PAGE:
Monday, 23 June 2014

Fear no more the heat o' the sun

     This has been a funny post to write. There are actually two posts, really. I started writing one, then realised that without the background, it didn’t really make sense, and you perhaps wouldn’t appreciate what I was trying to say. That’s a nice clear introduction, isn’t it?

     Something that seems to happen when I blog about personal stuff is that people tell me that I’m brave. As nice as it is to be told that, I respectfully disagree. I’m not brave (I write this under a pen name, remember?). I’m just honest. I’ve reached the point where I feel I can be.

     I wish I’d got here sooner. Or rather, I wish I’d returned here sooner. Despite being eaten up by insecurity and lack of confidence all my life, I was also fairly gutsy and gobby until I hit my 20s. I didn’t give a toss what other people thought.

     And then, I hit my 20s, I inherited a Serious Career, and became a mother. And everything somehow became dulled. My clothes, my hair, me. Every feeling I had, I muted. Every instinctive reaction I hid. I thought it was because I’d grown up. Instead, I’d grown apart from myself. I didn’t know who I was, so I strived to be liked, to be quiet, passive, pliable. I smiled when people annoyed me. I had unvarying patience with people who wasted my time. When people upset me, I knew that the fault lay with me. When people deliberately hurt me, I wondered what I’d done wrong. I never questioned why they acted the way they did, just accepted that it said something about me.

     I retreated, I made myself small, insubstantial, unobtrusive. I was stoical. I closed down. Fear no more the heat o' the sun… I couldn’t. I was obscured by cloud. No one questioned what had happened to the girl with the big boots, big voice, big chip on her shoulder. There were people I saw on a daily basis who knew absolutely nothing about me.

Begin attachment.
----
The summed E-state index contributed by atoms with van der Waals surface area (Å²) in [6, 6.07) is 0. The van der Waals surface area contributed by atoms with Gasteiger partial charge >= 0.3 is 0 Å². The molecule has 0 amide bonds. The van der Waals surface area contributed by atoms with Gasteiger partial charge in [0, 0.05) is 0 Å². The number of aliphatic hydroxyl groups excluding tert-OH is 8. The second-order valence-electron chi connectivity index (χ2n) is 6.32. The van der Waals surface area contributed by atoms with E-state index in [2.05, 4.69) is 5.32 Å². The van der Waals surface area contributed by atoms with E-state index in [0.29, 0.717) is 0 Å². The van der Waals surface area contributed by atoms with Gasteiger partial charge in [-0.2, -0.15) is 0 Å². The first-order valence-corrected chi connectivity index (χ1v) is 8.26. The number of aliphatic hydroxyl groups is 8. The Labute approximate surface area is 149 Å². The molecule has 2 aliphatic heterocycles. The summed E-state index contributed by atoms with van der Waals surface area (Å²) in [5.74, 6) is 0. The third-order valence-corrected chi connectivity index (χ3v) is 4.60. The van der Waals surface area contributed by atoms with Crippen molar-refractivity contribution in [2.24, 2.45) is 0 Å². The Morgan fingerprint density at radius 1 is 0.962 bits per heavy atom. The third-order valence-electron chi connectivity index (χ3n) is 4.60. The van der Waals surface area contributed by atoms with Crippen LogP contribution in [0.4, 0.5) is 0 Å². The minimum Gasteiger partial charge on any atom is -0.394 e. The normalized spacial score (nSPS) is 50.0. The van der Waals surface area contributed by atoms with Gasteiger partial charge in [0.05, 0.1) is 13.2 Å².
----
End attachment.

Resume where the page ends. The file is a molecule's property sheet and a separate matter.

And of course, people saw me as weak. And in the situation I was in, they attacked weakness. Every success I had was belittled or ignored. Slowly, friends were prised away from me. Whispering campaigns. Extra work being piled on. Everything being made just that little bit harder than it needed to be. I can see it now of course, with hindsight. But then I just assumed it was me, my failings, my fault. So I tried to be nicer, to paper over the despair and guilt with a blander smile, to be more accepting, to try to make people like me.

     And they saw me as weaker still. And they despised me for it. And stepped up the attacks on me.

     I lost all sense of who I was. I didn’t trust myself. I was told that people didn’t like me because they thought that I was false. I was. But only because I didn’t know how to be me. 


Anonymous said...

I love you Jessikart. You sound like a younger version of me. Hang on in there girl. Don't let the buggers get you down. They are the ones with the problems, not you.

Lucy Benedict said...

And for that, Anonymous, I love you too. And the best revenge (or at least so I've found) is to be happy. The last thing they'd want...

Anonymous said...

A beautiful post - and I fear to use the word 'brave' - but it was and is.

Lucy Benedict said...

Not brave. Never brave. Just more honest than most.